A 2008 Supreme Court ruling giving Guantanamo Bay prisoners the right to challenge their indefinite detention does not apply in the case of two detainees who committed suicide, the Obama administration says in newly filed court papers.
The Justice Department made the argument in a lawsuit brought by the families of two Saudi detainees who, according to the U.S. government, hanged themselves at the island prison on the same day in June 2006 after more than four years in captivity.
A year and a half ago, the Supreme Court overturned part of the Military Commissions Act of 2006 that had stripped federal courts from hearing challenges to the indefinite detention of hundreds of Guantanamo Bay prisoners.
The decision "had no effect" on another provision of that act that says no court has jurisdiction to hear a challenge "relating to any aspect" of a Guantanamo Bay prisoner's detention, the department said in court papers filed Friday.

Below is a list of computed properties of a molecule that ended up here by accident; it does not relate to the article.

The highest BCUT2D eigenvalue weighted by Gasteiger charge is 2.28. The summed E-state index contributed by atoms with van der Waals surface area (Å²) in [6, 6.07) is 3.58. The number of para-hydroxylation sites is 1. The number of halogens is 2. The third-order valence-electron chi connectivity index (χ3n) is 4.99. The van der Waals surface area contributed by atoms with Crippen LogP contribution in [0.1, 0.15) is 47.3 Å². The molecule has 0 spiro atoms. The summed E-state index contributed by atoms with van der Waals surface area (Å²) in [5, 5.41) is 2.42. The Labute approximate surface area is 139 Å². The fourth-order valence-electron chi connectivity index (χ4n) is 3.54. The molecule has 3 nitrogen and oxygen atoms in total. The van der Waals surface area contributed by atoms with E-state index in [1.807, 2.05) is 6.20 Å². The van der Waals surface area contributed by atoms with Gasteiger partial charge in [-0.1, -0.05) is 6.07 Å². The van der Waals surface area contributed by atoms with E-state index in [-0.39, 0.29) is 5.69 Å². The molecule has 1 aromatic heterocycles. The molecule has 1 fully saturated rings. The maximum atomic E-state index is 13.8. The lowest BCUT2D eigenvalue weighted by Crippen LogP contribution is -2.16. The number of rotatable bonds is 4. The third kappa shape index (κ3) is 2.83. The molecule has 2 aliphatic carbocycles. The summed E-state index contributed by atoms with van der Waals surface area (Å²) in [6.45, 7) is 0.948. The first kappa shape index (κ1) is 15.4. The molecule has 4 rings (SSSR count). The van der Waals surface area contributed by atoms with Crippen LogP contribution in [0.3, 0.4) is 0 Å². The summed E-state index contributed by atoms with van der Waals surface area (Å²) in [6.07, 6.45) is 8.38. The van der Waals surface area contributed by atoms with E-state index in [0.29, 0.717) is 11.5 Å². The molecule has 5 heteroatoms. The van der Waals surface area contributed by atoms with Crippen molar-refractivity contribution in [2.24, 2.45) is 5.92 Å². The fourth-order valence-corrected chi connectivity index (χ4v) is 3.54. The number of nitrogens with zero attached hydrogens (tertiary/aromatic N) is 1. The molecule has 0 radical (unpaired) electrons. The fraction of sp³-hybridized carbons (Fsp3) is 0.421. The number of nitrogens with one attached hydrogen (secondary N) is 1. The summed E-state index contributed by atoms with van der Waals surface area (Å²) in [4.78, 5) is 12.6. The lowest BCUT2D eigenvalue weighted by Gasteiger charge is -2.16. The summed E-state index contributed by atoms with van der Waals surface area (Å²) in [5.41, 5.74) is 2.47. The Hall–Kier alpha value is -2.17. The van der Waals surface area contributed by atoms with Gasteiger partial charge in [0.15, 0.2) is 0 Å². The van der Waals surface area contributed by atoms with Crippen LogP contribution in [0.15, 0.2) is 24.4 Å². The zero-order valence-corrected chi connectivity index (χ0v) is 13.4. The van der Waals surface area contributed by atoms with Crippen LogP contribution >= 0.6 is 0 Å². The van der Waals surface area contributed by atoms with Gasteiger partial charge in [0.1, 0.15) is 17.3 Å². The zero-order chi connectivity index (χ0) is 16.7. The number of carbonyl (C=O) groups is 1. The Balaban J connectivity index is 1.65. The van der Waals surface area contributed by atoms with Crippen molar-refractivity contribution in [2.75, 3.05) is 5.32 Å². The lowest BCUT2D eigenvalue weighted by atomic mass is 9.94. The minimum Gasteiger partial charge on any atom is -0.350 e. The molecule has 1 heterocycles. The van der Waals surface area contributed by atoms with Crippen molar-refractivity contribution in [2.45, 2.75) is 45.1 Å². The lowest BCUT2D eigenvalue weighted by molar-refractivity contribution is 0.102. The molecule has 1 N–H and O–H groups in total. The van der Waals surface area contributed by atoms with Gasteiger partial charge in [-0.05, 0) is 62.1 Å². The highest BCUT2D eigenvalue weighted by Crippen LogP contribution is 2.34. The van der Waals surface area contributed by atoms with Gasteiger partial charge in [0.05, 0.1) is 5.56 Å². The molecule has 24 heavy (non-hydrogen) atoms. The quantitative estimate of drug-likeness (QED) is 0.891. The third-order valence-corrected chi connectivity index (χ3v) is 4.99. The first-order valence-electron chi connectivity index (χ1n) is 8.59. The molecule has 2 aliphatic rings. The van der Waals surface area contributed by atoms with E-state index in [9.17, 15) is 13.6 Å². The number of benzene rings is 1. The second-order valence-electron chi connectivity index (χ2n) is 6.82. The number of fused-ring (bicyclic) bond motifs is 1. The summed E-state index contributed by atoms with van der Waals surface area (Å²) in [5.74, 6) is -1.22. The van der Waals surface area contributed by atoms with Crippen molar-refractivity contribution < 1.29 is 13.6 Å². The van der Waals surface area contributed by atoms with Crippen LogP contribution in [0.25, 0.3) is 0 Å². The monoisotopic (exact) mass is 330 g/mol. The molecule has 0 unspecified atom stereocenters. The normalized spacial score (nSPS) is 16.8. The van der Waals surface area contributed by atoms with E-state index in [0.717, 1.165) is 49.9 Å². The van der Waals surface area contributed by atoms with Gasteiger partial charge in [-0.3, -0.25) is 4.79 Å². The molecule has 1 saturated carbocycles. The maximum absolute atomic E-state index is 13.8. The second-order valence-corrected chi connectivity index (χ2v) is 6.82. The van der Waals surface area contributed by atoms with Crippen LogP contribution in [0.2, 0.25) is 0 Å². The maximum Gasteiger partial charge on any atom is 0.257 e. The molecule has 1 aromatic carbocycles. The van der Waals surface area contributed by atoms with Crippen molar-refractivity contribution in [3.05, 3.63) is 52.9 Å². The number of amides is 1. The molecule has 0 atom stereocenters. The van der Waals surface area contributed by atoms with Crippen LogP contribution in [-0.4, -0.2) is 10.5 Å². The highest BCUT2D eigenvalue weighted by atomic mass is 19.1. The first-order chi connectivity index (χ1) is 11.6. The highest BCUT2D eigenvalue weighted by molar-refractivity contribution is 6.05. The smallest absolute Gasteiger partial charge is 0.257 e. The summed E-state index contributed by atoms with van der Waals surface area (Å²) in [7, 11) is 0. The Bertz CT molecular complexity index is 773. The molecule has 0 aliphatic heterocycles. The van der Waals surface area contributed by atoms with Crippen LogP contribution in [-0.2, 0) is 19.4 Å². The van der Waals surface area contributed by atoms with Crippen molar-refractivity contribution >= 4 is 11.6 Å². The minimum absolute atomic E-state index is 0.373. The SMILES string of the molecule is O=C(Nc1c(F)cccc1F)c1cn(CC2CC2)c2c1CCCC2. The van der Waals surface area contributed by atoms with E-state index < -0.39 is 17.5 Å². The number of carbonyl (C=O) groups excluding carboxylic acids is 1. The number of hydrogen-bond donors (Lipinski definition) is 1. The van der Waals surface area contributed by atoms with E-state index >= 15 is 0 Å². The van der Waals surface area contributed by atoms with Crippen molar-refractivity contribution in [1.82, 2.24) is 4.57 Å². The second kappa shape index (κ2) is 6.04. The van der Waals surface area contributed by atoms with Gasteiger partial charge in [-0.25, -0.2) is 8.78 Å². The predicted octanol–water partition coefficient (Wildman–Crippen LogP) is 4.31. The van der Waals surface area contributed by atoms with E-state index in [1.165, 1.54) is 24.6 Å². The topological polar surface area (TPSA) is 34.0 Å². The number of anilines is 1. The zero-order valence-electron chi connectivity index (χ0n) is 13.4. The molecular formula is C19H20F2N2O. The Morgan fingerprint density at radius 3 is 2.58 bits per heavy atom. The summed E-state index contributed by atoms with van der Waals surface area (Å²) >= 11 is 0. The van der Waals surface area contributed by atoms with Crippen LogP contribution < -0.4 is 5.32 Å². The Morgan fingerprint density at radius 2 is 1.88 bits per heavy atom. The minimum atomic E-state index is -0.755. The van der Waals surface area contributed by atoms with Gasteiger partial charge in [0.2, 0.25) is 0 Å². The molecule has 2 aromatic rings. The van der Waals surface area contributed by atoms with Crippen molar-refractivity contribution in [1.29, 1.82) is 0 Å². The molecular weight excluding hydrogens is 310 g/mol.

The government says the two men whose deaths were ruled suicide, Yassar Talal al-Zahrani and Salah Ali Abdullah Ahmed al-Salami, were properly detained as enemy combatants and therefore their families' lawsuit is barred from the court system.
A Republican-controlled Congress passed the Military Commissions Act that was the focus of the 2008 Supreme Court ruling.
Al-Zahrani and Al-Salami were among dozens of prisoners who went on a hunger strike for months at a time and who were force-fed by the U.S. military through tubes put down their noses and throats, according to the suit filed last January.
The lawyers for the two men allege that torture and brutal conditions at the offshore prison led the men to their deaths.
Al-Zahrani was 17 years old when he was transferred to Guantanamo and 22 when he died, according to the suit by the men's families.
"It doesn't really matter if this was an intentional death or an accidental death or suicide. The point is that the U.S. government bears responsibility," Talal al-Zahrani, father of Yassar Talal al-Zahrani, said when the suit was filed.